The bedroom door opened a crack. Reflected in the window it was as if she was seeing the ghost of Martin as he’d looked when she first met him. They were both fourteen. Beth’s mother had recently died. Bill had been appointed as principal keeper at Last Reach Point, and he and his daughter moved up from the Channel Islands which was where his last posting had been.
Lighthouses were so much a part of Beth’s life that she was primed to pick out the brightest beacon in any landscape, and in the school playground on that first day it had been the bright chestnut hair of Martin Jackson that had drawn her towards him like a harbour light signalling to a little tugboat. He was so funny and confident, she’d loved him from the day she first saw him, although it was years later before she got him to admit he’d always felt the same about her.
“Mum?” The reflection in the window suddenly spoke, and Beth turned to see her son Danny standing in the doorway. Tall and whip-thin, with his father’s red-brown hair and almost turquoise eyes, Danny was looking more handsome every day, if only he hadn’t looked so miserable the whole time. At sixteen he was the age and build to carry misery most elegantly, but it tore at Beth’s heart that he was always so sad.
“Hi,” she smiled at him encouragingly. He carried on simply standing there. “Did you want something?” Sometimes talking to Danny was like talking to a rather taciturn toddler. She patted the bed next to her and was quietly pleased when he came and sat down. He reeked of cigarette smoke, and she was about to say something but let it go. “I was just thinking about your dad,” she said.
“Don’t.” His voice came out cracked, like it used to when it was breaking, and he cleared his throat.
“Don’t what? Think about him?”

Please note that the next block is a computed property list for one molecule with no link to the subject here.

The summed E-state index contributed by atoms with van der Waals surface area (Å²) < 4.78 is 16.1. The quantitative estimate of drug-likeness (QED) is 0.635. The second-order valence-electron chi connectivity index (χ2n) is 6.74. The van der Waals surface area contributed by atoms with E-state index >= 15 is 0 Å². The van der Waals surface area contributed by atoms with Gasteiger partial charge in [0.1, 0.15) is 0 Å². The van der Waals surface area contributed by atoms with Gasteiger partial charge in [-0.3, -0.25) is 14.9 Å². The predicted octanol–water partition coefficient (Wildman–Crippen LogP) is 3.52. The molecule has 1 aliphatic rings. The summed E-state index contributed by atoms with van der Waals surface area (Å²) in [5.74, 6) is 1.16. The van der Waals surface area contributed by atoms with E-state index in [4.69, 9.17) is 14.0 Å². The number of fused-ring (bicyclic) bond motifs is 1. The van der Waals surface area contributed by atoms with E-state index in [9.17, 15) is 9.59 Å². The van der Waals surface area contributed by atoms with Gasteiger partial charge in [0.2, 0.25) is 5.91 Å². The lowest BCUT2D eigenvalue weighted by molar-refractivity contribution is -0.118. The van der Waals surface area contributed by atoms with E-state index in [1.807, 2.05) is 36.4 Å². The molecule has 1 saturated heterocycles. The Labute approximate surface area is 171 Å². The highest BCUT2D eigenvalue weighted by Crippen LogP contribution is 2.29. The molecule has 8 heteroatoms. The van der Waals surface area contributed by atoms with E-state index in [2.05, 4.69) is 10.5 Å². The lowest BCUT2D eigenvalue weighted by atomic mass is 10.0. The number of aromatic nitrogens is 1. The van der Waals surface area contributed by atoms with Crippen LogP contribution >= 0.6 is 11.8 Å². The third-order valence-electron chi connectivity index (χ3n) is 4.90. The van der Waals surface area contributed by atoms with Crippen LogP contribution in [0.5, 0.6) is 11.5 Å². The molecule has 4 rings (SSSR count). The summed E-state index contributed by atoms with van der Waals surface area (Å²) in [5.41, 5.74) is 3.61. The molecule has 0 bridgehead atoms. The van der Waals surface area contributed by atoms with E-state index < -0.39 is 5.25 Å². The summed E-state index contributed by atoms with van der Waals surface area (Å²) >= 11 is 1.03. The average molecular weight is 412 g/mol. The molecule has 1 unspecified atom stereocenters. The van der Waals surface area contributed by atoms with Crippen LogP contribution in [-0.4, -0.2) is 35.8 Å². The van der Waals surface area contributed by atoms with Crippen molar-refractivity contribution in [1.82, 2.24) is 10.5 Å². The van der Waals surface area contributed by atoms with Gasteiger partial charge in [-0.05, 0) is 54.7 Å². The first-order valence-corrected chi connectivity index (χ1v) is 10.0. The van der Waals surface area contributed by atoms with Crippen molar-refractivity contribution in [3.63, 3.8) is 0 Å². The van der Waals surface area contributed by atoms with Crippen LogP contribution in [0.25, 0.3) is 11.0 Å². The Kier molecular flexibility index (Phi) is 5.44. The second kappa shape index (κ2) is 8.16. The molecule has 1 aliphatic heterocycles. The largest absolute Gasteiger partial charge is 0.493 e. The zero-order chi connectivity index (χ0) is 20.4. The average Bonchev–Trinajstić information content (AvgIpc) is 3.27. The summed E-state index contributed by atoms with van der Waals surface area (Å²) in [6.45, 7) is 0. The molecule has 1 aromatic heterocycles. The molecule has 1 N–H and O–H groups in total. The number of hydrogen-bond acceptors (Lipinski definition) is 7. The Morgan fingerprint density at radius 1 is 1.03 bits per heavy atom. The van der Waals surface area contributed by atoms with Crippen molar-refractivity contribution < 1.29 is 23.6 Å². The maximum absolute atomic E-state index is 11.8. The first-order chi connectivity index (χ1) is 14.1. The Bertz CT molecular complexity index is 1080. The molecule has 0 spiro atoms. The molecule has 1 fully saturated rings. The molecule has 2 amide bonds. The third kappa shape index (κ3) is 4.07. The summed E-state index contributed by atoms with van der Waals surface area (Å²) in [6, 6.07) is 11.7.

“Talk about him. Don’t.”
“Oh. Okay.” Beth had tried both approaches with Danny since Martin had died: talking about his father, not talking about his father. In three years she still hadn’t managed to work out what was best, what would help. All she knew was that talking about Martin helped her.
“Is everything okay, Danny?” In the window she watched his reflection, his eyes rolling to the ceiling, his mouth forming a straight, stubborn line. But at least he was sitting there; at least he’d come to find her. Maybe there was hope yet for her beautiful boy.
Before he could speak there was a sound like a bomb going off in slow motion. Beth and Danny jumped up from the bed and ran downstairs. The front door was open, and the wind whipping through it was blowing the pages of Bill’s book, abandoned on the hearthrug. They rushed outside to where Bill was already standing. Ashen-faced, he motioned frantically to them to keep back. “A big chunk of the cliff’s just fallen,” he said.
The ground that Beth had been standing on only a few minutes earlier was now fresh air. They stared at the jagged, broken edge of the cliff and the gaping darkness beyond it.
As if they’d rehearsed it for a scene in a documentary about the doomed Last Reach lighthouse, all three turned and looked at the lighthouse tower. Once so invulnerable and safe-looking, it now looked all too precarious. The distance between its base and the sea was only about half of its height – you didn’t need to be an engineer to work out that it wouldn’t cope with much more of the ground falling away.
“Now what do we do?” Danny said.